The vibrant blossoms and graceful leaves of Fuchsia plants adorn landscapes worldwide. There are numerous varieties of Fuchsia plants but since the festive season is just around the corner, I have something special for you.
Meet the Fuchsia Jingle Bells, a captivating variety with dropping blossoms and colors that remind you of Christmas. This semi-trailing beauty will fit into any landscape design and, best of all, it’s suitable for novice gardeners.
In this article, I’ll show you how to grow and care for the Fuchsia Jingle bells and get an abundance of its splendid blooms.
Let’s get started!
What Is The Fuchsia Jingle Bells?
Jingle Bells is a deciduous trailing shrub that can reach up to 2 feet tall and wide. It’s a semi-trailing variety and features ovate, toothed, deep green foliage.
When the summer arrives, it generates lovely red tubes with red sepals and single white corollas.
You can plant it in beds or borders, and it makes an excellent addition to informal or cottage gardens. For me, Fuchsias are one of the best plants for hanging baskets.
But beauty isn’t the only reason why the Jingle Bells Fuchsia deserves a spot in your landscape. The lovely blossoms attract hummingbirds and butterflies, which are very beneficial for your garden.
Another reason to grow a Jingle Bells is because it’s super easy to maintain. Let’s see what this Fuchsia needs to thrive!
A Complete Care Guide
The care guide for Jingle Bells Fuchsia is similar to the growing guide of all hardy Fuchsias.
Here’s a short overview of the Jingle Bells Fuchsia’s needs.
• Ideal location: Partial shade
• Watering needs: Moderate
• Perfect soil type: Moist but fast-draining
• Fertilizer: Diluted liquid fertilizer
• USDA hardiness zone: 7 through 9
Many growers describe Fuchsias as plants that thrive where others can’t. They’re actually one of the best plants for shady spots.
Jingle Bells may grow well in sunny spots outdoors but it’s essential to ensure some shade during the hot summer days.
Jingle Bells doesn’t tolerate dry conditions and you’ll need to be careful with the soil moisture content.
Never allow the soil of your Fuchsia to dry out entirely; instead, irrigate when the top 2 inches of the growing substrate dry out.
Be careful not to waterlog your soil because your Jingle Bells can end up with root rot.
Ideal Soil Type
When selecting the soil for your Jingle Bells Fuchsia, you need to consider 2 factors: soil structure and fertility.
These plants won’t do well in too loose soil types, so avoid sandy growing substrates. But make sure the soil isn’t too compact because it will retain too much water and you risk root rot in your Fuchsia.
You can purchase a standard soil mix for your Jingle Bells and amend it with perlite, pumice, and some compost.
Compared to other common garden plants, Jingle Bells are heavy feeders. You’ll need to fertilize these Fuchsias regularly during the growing season.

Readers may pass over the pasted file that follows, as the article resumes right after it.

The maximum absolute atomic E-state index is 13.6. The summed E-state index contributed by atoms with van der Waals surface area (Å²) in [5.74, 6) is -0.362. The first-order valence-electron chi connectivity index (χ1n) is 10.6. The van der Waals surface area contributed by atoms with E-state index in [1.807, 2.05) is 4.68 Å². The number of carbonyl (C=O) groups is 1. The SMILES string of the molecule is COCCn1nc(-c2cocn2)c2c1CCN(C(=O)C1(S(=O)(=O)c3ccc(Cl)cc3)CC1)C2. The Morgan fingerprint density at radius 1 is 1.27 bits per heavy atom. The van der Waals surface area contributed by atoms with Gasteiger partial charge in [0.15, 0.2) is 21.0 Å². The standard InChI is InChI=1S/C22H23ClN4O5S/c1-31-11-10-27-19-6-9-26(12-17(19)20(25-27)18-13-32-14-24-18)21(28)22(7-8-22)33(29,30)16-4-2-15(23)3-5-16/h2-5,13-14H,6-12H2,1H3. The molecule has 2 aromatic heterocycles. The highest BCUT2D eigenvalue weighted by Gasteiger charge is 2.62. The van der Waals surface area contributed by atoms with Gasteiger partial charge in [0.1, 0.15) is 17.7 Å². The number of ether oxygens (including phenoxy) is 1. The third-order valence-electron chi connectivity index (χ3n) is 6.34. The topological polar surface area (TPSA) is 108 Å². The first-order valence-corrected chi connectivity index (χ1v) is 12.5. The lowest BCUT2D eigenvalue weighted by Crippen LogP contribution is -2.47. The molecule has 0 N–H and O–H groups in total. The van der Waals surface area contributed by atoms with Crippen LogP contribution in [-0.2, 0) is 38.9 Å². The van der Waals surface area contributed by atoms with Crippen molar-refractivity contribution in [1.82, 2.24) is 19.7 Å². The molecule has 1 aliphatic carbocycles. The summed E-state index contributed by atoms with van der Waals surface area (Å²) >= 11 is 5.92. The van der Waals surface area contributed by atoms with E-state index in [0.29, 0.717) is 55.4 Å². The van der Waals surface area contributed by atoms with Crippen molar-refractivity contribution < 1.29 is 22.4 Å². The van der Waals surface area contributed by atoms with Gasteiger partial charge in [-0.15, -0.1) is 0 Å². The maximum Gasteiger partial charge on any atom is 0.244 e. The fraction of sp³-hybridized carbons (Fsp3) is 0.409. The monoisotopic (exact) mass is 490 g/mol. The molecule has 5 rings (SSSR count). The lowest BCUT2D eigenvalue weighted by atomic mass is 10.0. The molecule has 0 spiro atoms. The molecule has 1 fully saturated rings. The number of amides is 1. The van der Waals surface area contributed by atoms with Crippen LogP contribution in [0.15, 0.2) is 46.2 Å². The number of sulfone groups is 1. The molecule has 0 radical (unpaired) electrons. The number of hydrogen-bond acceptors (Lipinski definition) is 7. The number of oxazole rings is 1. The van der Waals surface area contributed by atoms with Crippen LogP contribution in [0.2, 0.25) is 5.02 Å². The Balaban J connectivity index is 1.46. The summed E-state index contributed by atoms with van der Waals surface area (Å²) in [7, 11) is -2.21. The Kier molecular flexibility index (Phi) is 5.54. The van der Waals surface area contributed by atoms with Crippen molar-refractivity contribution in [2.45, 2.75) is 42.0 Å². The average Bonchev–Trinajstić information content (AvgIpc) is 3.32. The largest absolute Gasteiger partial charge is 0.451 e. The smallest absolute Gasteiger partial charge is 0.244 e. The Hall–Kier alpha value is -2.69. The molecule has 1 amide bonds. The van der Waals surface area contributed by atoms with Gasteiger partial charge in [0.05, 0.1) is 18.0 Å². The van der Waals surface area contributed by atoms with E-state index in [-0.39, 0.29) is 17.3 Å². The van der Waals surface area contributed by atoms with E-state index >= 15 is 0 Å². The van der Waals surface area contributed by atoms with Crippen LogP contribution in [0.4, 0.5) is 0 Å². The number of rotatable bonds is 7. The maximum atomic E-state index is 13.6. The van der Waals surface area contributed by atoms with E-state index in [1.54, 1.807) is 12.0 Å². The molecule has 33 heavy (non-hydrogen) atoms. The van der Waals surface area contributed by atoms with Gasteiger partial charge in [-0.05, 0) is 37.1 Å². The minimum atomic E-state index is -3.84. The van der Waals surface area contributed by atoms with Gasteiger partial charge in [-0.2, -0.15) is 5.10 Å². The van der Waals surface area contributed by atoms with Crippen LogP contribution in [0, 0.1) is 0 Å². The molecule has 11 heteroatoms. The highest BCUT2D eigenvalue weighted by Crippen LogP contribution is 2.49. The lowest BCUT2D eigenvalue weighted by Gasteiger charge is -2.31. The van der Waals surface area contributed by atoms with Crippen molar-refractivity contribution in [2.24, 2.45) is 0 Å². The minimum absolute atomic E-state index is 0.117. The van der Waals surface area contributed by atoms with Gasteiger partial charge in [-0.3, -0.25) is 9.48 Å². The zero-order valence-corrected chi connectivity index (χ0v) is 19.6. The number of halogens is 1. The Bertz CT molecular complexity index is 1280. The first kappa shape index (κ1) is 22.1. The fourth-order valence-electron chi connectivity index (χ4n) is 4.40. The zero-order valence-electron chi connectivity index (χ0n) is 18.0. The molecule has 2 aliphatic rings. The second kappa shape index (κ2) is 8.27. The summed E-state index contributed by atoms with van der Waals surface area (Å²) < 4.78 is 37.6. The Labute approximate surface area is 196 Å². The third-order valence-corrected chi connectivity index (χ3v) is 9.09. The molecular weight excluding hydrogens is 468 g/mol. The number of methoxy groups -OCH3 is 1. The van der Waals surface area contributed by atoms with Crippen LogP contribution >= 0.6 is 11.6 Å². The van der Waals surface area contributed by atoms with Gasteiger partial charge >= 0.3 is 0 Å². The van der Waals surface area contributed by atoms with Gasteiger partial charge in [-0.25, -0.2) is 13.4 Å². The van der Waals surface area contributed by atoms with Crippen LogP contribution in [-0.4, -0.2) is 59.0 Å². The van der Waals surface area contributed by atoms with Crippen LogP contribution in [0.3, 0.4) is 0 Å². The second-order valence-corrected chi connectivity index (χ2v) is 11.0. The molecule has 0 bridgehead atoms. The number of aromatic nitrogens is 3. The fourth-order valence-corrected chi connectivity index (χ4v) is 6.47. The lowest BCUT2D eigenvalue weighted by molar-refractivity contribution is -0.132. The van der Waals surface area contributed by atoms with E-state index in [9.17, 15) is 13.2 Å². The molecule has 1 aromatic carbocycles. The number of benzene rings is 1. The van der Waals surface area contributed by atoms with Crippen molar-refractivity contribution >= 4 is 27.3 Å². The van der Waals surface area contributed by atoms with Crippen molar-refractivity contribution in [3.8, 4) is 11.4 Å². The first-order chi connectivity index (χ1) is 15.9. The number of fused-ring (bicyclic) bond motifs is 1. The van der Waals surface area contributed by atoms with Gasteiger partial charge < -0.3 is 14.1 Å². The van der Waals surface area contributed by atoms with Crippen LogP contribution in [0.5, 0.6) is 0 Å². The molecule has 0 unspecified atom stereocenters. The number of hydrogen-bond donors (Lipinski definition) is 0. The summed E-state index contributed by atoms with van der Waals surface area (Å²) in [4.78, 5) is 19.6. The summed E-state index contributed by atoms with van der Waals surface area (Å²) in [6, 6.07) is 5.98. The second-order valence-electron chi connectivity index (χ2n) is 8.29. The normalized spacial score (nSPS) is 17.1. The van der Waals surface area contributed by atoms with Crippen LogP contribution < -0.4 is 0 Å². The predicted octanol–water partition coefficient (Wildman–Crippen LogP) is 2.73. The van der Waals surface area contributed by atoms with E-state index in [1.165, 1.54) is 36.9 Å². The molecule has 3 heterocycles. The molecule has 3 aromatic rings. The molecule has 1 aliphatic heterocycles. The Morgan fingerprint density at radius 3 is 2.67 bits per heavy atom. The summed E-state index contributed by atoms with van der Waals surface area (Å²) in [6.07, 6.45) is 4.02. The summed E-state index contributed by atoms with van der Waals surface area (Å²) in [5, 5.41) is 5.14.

I recommend using diluted liquid fertilizers; a combination of fish emulsion and seaweed will suffice.
Jingle Bells will benefit from pruning and the best time to cut back Fuchsias is in late spring.
However, you can remove any damaged or diseased branches at any time of the year, but heavier pruning should be reserved for late spring.
The good news is that Jingle Bells recover from pruning quickly and will most likely generate even more blooms the next season.
How To Propagate The Fuchsia Jingle Bells
Now I would like to show you how to get more Jingle Bells, and guess what? It’s completely free!
Taking the Fuchsia cuttings is straightforward and, luckily, these plants root easily.
Here are the steps.
1. Find a healthy stem on your Jingle Bells and cut off a 3-inch-long portion from the stem tip.
2. Get rid of the leaves on the lower part of the cutting and dip the end of the Jingle Bells cutting in a rooting hormone.
3. Fill a tray with seed-starter mix or use a combination of sand, perlite, and peat moss, and put the cutting in it.
4. Take a plastic lid and cover the pot with your Jingle Bells cuttings.
5. Remove the lids in about 3-4 weeks or when the cutting generates new roots.
6. Repot your Jingle Bells cutting when the leaves are a few inches long.
Root rot disease commonly affects Fuchsia plants grown in too compact soils. To avoid it, opt for a free-draining growing substrate and water when the top inch of the soil dries out.
Some pests that attack Jingle Bells include aphids, spider mites, and whiteflies. There are various methods for removing these pests but I use insecticidal soap and it works perfectly.
Jingle Bells is a perfect plant for those who are eagerly awaiting the festive season. Make sure to follow our guidelines for maintaining this Fuchsia and it will reward you with its splendid blossoms the next season!